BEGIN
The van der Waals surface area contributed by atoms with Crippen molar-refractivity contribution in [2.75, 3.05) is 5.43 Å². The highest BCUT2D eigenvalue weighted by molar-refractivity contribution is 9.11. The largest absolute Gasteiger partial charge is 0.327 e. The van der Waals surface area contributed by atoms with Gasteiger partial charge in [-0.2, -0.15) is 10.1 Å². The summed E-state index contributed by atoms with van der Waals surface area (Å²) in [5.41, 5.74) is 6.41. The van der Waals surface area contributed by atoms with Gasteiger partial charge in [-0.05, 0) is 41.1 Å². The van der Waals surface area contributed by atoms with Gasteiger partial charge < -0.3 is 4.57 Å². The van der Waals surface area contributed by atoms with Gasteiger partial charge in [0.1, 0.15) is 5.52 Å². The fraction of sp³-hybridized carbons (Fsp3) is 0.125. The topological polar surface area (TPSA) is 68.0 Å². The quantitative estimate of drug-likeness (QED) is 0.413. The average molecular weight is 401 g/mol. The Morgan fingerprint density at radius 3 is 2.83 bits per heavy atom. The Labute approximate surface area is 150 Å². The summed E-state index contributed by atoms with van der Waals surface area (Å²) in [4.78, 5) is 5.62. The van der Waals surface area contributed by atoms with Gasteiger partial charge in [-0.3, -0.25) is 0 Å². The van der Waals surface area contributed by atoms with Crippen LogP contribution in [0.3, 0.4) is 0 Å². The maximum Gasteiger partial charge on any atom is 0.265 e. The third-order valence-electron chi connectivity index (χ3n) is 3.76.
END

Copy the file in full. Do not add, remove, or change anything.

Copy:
The van der Waals surface area contributed by atoms with Crippen molar-refractivity contribution in [2.75, 3.05) is 5.43 Å². The highest BCUT2D eigenvalue weighted by molar-refractivity contribution is 9.11. The largest absolute Gasteiger partial charge is 0.327 e. The van der Waals surface area contributed by atoms with Gasteiger partial charge in [-0.2, -0.15) is 10.1 Å². The summed E-state index contributed by atoms with van der Waals surface area (Å²) in [5.41, 5.74) is 6.41. The van der Waals surface area contributed by atoms with Gasteiger partial charge in [-0.05, 0) is 41.1 Å². The van der Waals surface area contributed by atoms with Gasteiger partial charge < -0.3 is 4.57 Å². The van der Waals surface area contributed by atoms with Gasteiger partial charge in [0.1, 0.15) is 5.52 Å². The fraction of sp³-hybridized carbons (Fsp3) is 0.125. The topological polar surface area (TPSA) is 68.0 Å². The quantitative estimate of drug-likeness (QED) is 0.413. The average molecular weight is 401 g/mol. The Morgan fingerprint density at radius 3 is 2.83 bits per heavy atom. The Labute approximate surface area is 150 Å². The summed E-state index contributed by atoms with van der Waals surface area (Å²) in [4.78, 5) is 5.62. The van der Waals surface area contributed by atoms with Gasteiger partial charge in [-0.3, -0.25) is 0 Å². The van der Waals surface area contributed by atoms with Crippen LogP contribution in [0.3, 0.4) is 0 Å². The maximum Gasteiger partial charge on any atom is 0.265 e. The third-order valence-electron chi connectivity index (χ3n) is 3.76.